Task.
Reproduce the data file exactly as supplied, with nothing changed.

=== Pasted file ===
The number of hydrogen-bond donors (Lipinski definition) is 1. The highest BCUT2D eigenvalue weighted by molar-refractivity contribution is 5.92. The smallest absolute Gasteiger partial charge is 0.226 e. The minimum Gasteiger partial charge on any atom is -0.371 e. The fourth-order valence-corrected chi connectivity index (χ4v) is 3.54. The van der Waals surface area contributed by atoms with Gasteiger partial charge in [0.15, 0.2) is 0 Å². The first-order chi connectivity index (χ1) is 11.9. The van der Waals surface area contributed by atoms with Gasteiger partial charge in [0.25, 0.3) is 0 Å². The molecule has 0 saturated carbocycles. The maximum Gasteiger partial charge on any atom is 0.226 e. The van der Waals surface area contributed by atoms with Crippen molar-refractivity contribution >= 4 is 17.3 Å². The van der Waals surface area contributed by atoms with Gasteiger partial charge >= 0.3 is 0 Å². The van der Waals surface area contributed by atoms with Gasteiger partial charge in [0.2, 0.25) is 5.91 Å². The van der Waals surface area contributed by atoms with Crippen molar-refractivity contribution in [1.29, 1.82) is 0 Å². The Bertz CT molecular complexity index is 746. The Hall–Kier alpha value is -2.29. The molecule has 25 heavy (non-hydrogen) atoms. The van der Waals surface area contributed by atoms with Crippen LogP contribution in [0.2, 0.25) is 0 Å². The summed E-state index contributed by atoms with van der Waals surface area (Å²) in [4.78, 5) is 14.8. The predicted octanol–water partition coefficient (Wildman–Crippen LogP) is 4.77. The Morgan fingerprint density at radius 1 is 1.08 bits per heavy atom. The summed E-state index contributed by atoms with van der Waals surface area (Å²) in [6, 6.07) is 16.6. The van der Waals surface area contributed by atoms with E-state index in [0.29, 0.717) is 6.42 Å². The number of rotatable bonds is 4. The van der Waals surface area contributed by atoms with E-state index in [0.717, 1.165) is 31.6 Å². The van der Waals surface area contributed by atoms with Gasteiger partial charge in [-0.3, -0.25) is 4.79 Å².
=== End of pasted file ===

The number of hydrogen-bond donors (Lipinski definition) is 1. The highest BCUT2D eigenvalue weighted by molar-refractivity contribution is 5.92. The smallest absolute Gasteiger partial charge is 0.226 e. The minimum Gasteiger partial charge on any atom is -0.371 e. The fourth-order valence-corrected chi connectivity index (χ4v) is 3.54. The van der Waals surface area contributed by atoms with Gasteiger partial charge in [0.15, 0.2) is 0 Å². The first-order chi connectivity index (χ1) is 11.9. The van der Waals surface area contributed by atoms with Gasteiger partial charge in [0.25, 0.3) is 0 Å². The molecule has 0 saturated carbocycles. The maximum Gasteiger partial charge on any atom is 0.226 e. The van der Waals surface area contributed by atoms with Crippen molar-refractivity contribution >= 4 is 17.3 Å². The van der Waals surface area contributed by atoms with Gasteiger partial charge >= 0.3 is 0 Å². The van der Waals surface area contributed by atoms with Gasteiger partial charge in [0.2, 0.25) is 5.91 Å². The van der Waals surface area contributed by atoms with Crippen molar-refractivity contribution in [1.29, 1.82) is 0 Å². The Bertz CT molecular complexity index is 746. The Hall–Kier alpha value is -2.29. The molecule has 25 heavy (non-hydrogen) atoms. The van der Waals surface area contributed by atoms with Crippen LogP contribution in [0.2, 0.25) is 0 Å². The summed E-state index contributed by atoms with van der Waals surface area (Å²) in [4.78, 5) is 14.8. The predicted octanol–water partition coefficient (Wildman–Crippen LogP) is 4.77. The Morgan fingerprint density at radius 1 is 1.08 bits per heavy atom. The summed E-state index contributed by atoms with van der Waals surface area (Å²) in [6, 6.07) is 16.6. The van der Waals surface area contributed by atoms with E-state index in [0.29, 0.717) is 6.42 Å². The number of rotatable bonds is 4. The van der Waals surface area contributed by atoms with E-state index in [0.717, 1.165) is 31.6 Å². The van der Waals surface area contributed by atoms with Gasteiger partial charge in [-0.3, -0.25) is 4.79 Å².